Are You a Rookie or a Professional?

For over thirty years I’ve been submitting articles to periodicals, and for the past fifteen I’ve also been on the receiving end as a trade magazine publisher and editor. This gives me a 360-degree understanding of what happens to an article from conception to publication.

In my role as submission gatekeeper, I see a wide variety of articles, from the interesting and finely honed to those missing the mark and sloppy. I also deal with all manner of authors, from the skilled professional to the high-maintenance novice.

These two factors result in four possible combinations of article/author dynamics:

  1. You have a great article and are professional: Your work is on the fast track to publication; feel free to send me an article every month and I will seriously consider it.
  2. You have a great article but are hard to work with: I groan when I see your email, look for an excuse to reject your submission, and give it a low priority.
  3. Your article needs work but you don’t: I appreciate your effort and will give your submission extra attention to make it great, knowing you will humbly accept my edits and be thankful for the results.
  4. Your article needs work and so do you: Sorry, you’re out of luck.

Therefore, for the greatest chance of having your article accepted, you need to create a powerful piece and be easy to work with. Although there’s a plethora of resources to help writers refine their work, there’s not so many addressing the supporting issues that can mean the difference between rejection and acceptance. Consider the following contrasts between rookie and professional writers.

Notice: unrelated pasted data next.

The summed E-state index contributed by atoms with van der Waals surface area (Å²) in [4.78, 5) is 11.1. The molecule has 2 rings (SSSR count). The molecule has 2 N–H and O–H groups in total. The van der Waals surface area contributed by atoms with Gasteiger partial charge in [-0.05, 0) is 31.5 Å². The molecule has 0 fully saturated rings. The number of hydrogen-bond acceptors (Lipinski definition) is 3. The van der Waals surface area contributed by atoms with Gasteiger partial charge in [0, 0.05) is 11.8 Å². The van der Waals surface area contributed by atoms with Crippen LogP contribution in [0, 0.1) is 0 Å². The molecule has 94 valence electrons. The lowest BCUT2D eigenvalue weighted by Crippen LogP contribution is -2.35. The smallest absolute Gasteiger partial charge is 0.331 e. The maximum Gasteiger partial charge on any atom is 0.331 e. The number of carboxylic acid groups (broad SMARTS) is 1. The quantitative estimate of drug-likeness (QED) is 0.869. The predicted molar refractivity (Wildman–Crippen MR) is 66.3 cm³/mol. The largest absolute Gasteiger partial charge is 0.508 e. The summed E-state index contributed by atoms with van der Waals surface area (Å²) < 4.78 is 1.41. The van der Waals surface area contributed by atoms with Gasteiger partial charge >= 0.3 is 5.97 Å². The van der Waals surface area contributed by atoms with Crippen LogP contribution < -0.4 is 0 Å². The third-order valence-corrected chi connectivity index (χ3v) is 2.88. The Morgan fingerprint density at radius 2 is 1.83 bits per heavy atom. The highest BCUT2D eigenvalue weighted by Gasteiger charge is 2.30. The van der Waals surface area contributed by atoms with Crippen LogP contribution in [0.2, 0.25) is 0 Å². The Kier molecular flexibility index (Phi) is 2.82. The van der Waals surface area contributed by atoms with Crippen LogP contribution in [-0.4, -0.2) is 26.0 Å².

You May Be a Rookie If You:

  • Forget to spell-check your work: This is simply inexcusable.
  • Leave “Track Changes” on and include your reviewer’s edits: This means you were in a hurry or haven’t yet mastered your word processor.
  • Submit the wrong version: This error tells me you’re not organized.
  • Assume the submission guidelines don’t apply to you: Guidelines are for the writer’s benefit; learn them and embrace them.
  • Insist that no edits be made or require approval of all changes: All submissions will be edited; that’s a reality of periodical publishing. The only exception is publishers who don’t care about quality – and do you really want to be associated with poor quality?
  • Think artistic formatting equals creative writing: The use of italic, underline, bold, and all caps to add emphasis is not a sign of writing creativity but a lack thereof.
  • Insert needless self-promotion: If you do this once, I may edit it out; if done too much, I’ll simply reject your submission.
  • Argue to have your work accepted: No means no – and there’s no discussion.
  • Beg for feedback: A writer who needs help with his or her craft should seek it from a different source prior to submission.

You Are a Professional Writer If You:

  • Produce articles that require few edits: You do whatever it takes to submit your best work.
  • Do what you say: When you promise a piece, you always deliver.
  • Meet deadlines: Deadlines are needed to produce a magazine on time, and you respect them, always meeting or exceeding expectations and never requesting an extension. You also understand that merely submitting your piece on time doesn’t guarantee a place in the next issue.
  • Know your target: Be familiar with the publication you’re submitting to, understanding its style and content.
  • Understand how the industry works: You comprehend periodical lead times and space limitations; you accept edits and deferred publication.
  • Minimize non-work-related communication: You keep your communication focused on business and don’t engage in superfluous interaction.

I’m not advocating perfection – I certainly miss the mark on that – but striving for excellence is a worthy goal all writers should pursue.

There’s more to consider, but this is a good starting point.

[This article is my guest post that first appeared on the blog of literary agent Rachelle Gardner.]

What do you think? Please leave a comment!